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Psyllium for digestion

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A funny name for a tiny seed, psyllium has long been known for its well-established and proven properties against digestive problems, especially intestinal transit disorders.

To better understand psyllium’s properties and use it safely, a good knowledge of its properties is essential.

What exactly is psyllium?

Scientific name : Plantago or Ispaghul with variations depending on the region of origin, part of the plantaginaceae botanical family.

This small herb is well known from India to Iran, as well as in Mediterranean countries. There are a few differences in composition and color, but the name psyllium is the most common, especially on the Internet.


Psyllium is a tiny seed, which can be black, brown or blond. The most interesting variant is blond psyllium called Plantago ovata.

The most commonly used part is the seed coat, known as the tegument. It is sold in powder form in health food and herbal medicine stores.

Surprisingly, psyllium is a plant, but not considered a food.

Once consumed, it travels through the digestive tract, correcting transit problems in the process. What’s more, whether you’re dealing with constipation or diarrhoea, the result is the same: you get your transit back on track.

This regulating effect is authorized by the highest health authorities, in this case the WHO, giving psyllium a status akin to that of a medicine.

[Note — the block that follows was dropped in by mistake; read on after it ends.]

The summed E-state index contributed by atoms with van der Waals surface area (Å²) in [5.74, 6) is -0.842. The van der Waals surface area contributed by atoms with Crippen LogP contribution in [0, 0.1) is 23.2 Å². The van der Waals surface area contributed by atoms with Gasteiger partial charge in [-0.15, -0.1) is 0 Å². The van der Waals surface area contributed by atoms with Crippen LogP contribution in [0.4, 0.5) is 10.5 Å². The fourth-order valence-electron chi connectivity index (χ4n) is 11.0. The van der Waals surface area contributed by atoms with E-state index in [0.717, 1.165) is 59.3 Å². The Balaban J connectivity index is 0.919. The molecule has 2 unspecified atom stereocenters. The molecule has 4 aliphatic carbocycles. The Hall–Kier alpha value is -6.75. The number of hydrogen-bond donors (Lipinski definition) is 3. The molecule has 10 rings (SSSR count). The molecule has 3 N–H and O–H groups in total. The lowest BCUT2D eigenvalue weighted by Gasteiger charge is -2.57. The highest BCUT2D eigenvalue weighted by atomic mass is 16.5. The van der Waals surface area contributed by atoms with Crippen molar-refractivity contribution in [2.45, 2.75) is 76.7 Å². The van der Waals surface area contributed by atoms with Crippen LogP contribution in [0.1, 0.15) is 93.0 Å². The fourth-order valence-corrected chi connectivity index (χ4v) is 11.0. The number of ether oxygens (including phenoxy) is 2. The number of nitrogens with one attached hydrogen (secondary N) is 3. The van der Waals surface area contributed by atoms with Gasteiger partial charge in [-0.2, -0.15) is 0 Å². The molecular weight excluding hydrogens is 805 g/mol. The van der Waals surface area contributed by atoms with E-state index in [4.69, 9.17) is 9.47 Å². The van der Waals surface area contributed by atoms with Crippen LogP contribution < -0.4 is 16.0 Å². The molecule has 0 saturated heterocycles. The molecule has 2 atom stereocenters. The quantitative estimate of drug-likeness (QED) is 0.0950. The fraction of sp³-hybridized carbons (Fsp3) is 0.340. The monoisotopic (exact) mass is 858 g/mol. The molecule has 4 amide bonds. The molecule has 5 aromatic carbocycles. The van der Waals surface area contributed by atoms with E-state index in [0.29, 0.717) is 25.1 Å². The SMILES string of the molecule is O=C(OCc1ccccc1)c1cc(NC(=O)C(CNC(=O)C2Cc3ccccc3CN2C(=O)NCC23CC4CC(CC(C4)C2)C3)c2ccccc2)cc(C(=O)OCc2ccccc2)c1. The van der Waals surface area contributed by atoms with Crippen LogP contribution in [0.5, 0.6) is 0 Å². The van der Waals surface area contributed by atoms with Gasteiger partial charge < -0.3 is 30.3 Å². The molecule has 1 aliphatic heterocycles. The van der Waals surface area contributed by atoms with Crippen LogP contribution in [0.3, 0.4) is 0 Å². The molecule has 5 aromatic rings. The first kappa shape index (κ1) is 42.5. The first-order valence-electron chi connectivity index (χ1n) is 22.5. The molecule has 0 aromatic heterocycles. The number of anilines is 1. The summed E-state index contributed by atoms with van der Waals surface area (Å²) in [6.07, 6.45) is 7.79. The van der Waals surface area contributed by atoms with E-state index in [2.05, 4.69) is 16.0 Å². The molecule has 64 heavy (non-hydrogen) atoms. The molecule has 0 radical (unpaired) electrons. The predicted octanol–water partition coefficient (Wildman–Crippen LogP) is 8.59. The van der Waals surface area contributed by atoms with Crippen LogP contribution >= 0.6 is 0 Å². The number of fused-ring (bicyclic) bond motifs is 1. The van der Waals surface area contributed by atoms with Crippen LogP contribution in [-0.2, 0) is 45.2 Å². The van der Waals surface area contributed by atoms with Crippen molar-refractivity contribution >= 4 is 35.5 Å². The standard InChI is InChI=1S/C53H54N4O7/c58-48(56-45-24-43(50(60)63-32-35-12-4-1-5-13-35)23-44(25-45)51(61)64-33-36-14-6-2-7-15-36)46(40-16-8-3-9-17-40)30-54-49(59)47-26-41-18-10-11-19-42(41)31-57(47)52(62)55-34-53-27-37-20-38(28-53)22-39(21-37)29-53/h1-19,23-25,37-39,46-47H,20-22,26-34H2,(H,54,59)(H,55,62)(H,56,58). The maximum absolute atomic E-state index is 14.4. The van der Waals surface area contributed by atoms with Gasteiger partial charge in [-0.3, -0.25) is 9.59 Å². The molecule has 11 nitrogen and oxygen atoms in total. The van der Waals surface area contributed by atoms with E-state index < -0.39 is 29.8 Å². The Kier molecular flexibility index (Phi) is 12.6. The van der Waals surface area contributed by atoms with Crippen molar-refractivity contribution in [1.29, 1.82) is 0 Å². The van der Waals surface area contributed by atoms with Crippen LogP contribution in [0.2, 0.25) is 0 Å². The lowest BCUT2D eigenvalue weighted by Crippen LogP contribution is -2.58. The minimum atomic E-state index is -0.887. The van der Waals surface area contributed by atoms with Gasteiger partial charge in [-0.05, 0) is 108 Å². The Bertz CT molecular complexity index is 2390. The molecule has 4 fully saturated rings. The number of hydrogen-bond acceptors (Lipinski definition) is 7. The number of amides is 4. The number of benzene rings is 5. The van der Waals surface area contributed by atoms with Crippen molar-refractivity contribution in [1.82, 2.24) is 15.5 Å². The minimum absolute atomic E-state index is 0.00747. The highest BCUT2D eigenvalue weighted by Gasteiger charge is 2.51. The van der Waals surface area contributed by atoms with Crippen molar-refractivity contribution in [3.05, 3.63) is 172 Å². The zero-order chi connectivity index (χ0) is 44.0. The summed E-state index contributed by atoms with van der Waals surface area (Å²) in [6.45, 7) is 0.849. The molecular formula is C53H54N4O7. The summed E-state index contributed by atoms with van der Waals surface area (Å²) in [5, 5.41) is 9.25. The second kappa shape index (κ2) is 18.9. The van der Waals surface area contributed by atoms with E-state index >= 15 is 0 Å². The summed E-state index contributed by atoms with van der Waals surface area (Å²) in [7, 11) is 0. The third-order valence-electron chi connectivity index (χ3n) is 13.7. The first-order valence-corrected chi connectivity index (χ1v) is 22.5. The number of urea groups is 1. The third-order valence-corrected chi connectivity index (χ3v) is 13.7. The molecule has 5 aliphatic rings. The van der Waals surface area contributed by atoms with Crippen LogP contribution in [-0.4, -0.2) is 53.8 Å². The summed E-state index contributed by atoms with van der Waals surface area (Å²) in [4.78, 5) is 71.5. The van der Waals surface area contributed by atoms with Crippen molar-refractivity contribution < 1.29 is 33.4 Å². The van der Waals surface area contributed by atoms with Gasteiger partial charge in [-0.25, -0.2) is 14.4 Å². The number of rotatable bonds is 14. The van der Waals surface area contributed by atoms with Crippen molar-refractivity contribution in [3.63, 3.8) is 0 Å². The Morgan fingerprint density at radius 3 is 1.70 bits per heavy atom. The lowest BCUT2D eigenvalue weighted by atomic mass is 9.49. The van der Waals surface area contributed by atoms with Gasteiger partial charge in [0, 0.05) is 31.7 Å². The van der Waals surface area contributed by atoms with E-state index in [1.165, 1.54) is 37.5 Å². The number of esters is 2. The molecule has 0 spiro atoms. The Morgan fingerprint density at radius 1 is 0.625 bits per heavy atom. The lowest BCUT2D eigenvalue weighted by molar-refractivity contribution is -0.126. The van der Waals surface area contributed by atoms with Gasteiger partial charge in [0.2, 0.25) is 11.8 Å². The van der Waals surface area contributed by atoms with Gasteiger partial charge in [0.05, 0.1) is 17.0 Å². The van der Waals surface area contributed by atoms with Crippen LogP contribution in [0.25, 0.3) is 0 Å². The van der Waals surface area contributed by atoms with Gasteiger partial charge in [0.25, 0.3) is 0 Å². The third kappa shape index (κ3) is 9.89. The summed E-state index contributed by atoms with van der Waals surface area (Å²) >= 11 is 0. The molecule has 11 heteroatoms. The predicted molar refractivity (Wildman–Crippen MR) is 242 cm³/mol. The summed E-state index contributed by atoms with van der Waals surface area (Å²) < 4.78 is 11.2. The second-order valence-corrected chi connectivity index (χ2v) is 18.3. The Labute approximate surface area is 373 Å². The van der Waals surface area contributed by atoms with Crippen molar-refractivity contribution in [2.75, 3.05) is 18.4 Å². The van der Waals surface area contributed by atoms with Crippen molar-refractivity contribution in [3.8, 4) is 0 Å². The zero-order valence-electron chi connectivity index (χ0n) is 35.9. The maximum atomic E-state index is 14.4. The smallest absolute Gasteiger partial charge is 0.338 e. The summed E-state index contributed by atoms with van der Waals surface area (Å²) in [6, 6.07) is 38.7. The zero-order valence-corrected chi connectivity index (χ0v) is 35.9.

Companies specializing in herbal medicine place great emphasis on psyllium, which is considered a natural miracle product for all digestive problems.

How psyllium works

Psyllium-based products have a mechanical action on intestinal transit, i.e. they simply change the consistency of the contents without being absorbed or digested.

This is a huge advantage, as the composition does not interfere with other foods, it does the job and then goes away!

This effect is known as a ballast laxative, and does not affect intestinal motricity, which is not always tolerated by people suffering from transit disorders, nor is it assimilated by the body.

Psyllium seedsIt’s like a sponge that passes through the digestive tract, collecting all the toxins and regulating stool consistency – and that’s all!

With its ability to absorb huge quantities of water and transform into gel, it gives stools the right consistency.

In the event of constipation, it rehydrates the contents, which increase in size and pass more easily through the colon to be evacuated without irritating its walls.

By softening the stool, psyllium draws out other impurities (bacteria and fungi).

Similarly, in the event of diarrhoea, psyllium absorbs water from the stools, which become less liquid and stop attracting water from food, thus avoiding the dehydration often associated with diarrhoea.

The benefits of psyllium

This plant is a blessing for the digestive tract and metabolism. It has long been proven to improve intestinal transit.
Whether the problem is caused by irritable bowel syndrome or intoxication, psyllium can provide the necessary comfort and soothe the pain of constipation or the very liquid diarrhea associated with gastroenteritis.

Combating constipation

This is the most widely recognized property of psyllium, from the ancient Egyptians to the Chinese and Indians. This plant is the most recommended for the effective and certain treatment of constipation problems.

When we know that chronic constipation is not only dangerous for the colon and intestines, but also for overall health, we can better appreciate psyllium’s laxative effect.

At the same time, it combats the toxins that cling to the walls of the colon, as well as the various fungi that swarm in the digestive tract and impair overall health.